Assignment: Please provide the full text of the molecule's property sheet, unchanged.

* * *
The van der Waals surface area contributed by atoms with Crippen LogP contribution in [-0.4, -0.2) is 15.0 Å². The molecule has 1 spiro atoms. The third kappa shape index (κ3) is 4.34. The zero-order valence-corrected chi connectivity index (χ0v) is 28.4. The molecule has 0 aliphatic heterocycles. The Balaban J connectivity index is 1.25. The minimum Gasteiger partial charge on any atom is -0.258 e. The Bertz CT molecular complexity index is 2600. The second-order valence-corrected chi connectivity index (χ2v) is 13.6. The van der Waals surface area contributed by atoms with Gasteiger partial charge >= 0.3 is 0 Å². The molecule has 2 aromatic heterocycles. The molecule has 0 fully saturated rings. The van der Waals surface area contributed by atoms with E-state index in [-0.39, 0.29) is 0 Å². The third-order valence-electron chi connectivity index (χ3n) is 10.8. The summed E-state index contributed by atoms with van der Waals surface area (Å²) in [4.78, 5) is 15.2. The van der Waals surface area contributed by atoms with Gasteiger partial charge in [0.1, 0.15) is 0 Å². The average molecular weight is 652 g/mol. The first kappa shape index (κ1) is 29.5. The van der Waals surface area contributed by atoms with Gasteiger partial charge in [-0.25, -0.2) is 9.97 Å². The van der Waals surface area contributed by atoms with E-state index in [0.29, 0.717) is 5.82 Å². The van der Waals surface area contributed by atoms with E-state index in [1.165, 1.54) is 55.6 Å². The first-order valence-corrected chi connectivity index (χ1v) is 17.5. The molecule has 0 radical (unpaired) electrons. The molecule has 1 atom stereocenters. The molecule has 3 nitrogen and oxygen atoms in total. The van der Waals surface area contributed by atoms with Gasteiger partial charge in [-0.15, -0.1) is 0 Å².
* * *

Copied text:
The van der Waals surface area contributed by atoms with Crippen LogP contribution in [-0.4, -0.2) is 15.0 Å². The molecule has 1 spiro atoms. The third kappa shape index (κ3) is 4.34. The zero-order valence-corrected chi connectivity index (χ0v) is 28.4. The molecule has 0 aliphatic heterocycles. The Balaban J connectivity index is 1.25. The minimum Gasteiger partial charge on any atom is -0.258 e. The Bertz CT molecular complexity index is 2600. The second-order valence-corrected chi connectivity index (χ2v) is 13.6. The van der Waals surface area contributed by atoms with Gasteiger partial charge >= 0.3 is 0 Å². The molecule has 2 aromatic heterocycles. The molecule has 0 fully saturated rings. The van der Waals surface area contributed by atoms with E-state index in [-0.39, 0.29) is 0 Å². The third-order valence-electron chi connectivity index (χ3n) is 10.8. The summed E-state index contributed by atoms with van der Waals surface area (Å²) in [4.78, 5) is 15.2. The van der Waals surface area contributed by atoms with Gasteiger partial charge in [0.1, 0.15) is 0 Å². The average molecular weight is 652 g/mol. The first kappa shape index (κ1) is 29.5. The van der Waals surface area contributed by atoms with Gasteiger partial charge in [-0.25, -0.2) is 9.97 Å². The van der Waals surface area contributed by atoms with E-state index in [0.29, 0.717) is 5.82 Å². The van der Waals surface area contributed by atoms with E-state index in [1.165, 1.54) is 55.6 Å². The first-order valence-corrected chi connectivity index (χ1v) is 17.5. The molecule has 0 radical (unpaired) electrons. The molecule has 1 atom stereocenters. The molecule has 3 nitrogen and oxygen atoms in total. The van der Waals surface area contributed by atoms with Gasteiger partial charge in [-0.15, -0.1) is 0 Å².